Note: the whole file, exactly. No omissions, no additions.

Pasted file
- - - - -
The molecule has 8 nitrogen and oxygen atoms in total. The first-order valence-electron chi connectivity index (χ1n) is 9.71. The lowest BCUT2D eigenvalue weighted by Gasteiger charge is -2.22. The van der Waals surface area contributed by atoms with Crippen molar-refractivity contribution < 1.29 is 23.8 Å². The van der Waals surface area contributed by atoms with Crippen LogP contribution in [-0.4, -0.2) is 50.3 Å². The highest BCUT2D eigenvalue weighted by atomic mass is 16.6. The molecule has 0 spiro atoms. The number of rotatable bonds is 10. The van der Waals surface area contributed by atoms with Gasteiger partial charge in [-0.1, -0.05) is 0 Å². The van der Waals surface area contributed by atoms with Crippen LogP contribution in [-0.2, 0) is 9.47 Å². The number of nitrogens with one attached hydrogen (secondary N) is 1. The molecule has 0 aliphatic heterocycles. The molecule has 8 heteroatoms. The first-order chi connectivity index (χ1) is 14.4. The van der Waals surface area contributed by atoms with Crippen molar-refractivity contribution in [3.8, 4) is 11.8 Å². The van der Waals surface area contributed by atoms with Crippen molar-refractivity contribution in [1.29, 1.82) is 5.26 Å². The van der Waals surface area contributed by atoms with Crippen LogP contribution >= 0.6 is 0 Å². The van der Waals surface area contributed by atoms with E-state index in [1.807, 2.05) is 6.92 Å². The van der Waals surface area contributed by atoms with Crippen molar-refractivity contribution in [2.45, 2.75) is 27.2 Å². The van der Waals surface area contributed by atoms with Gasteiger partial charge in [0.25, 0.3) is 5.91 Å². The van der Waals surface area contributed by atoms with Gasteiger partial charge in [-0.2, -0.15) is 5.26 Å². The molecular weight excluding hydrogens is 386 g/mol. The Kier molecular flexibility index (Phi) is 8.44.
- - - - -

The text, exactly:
The molecule has 8 nitrogen and oxygen atoms in total. The first-order valence-electron chi connectivity index (χ1n) is 9.71. The lowest BCUT2D eigenvalue weighted by Gasteiger charge is -2.22. The van der Waals surface area contributed by atoms with Crippen molar-refractivity contribution < 1.29 is 23.8 Å². The van der Waals surface area contributed by atoms with Crippen LogP contribution in [-0.4, -0.2) is 50.3 Å². The highest BCUT2D eigenvalue weighted by atomic mass is 16.6. The molecule has 0 spiro atoms. The number of rotatable bonds is 10. The van der Waals surface area contributed by atoms with Gasteiger partial charge in [-0.1, -0.05) is 0 Å². The van der Waals surface area contributed by atoms with Crippen LogP contribution in [-0.2, 0) is 9.47 Å². The number of nitrogens with one attached hydrogen (secondary N) is 1. The molecule has 0 aliphatic heterocycles. The molecule has 8 heteroatoms. The first-order chi connectivity index (χ1) is 14.4. The van der Waals surface area contributed by atoms with Crippen molar-refractivity contribution in [3.8, 4) is 11.8 Å². The van der Waals surface area contributed by atoms with Crippen molar-refractivity contribution in [1.29, 1.82) is 5.26 Å². The van der Waals surface area contributed by atoms with Crippen LogP contribution >= 0.6 is 0 Å². The van der Waals surface area contributed by atoms with E-state index in [1.807, 2.05) is 6.92 Å². The van der Waals surface area contributed by atoms with Crippen molar-refractivity contribution in [2.45, 2.75) is 27.2 Å². The van der Waals surface area contributed by atoms with Gasteiger partial charge in [0.25, 0.3) is 5.91 Å². The van der Waals surface area contributed by atoms with Gasteiger partial charge in [-0.2, -0.15) is 5.26 Å². The molecular weight excluding hydrogens is 386 g/mol. The Kier molecular flexibility index (Phi) is 8.44.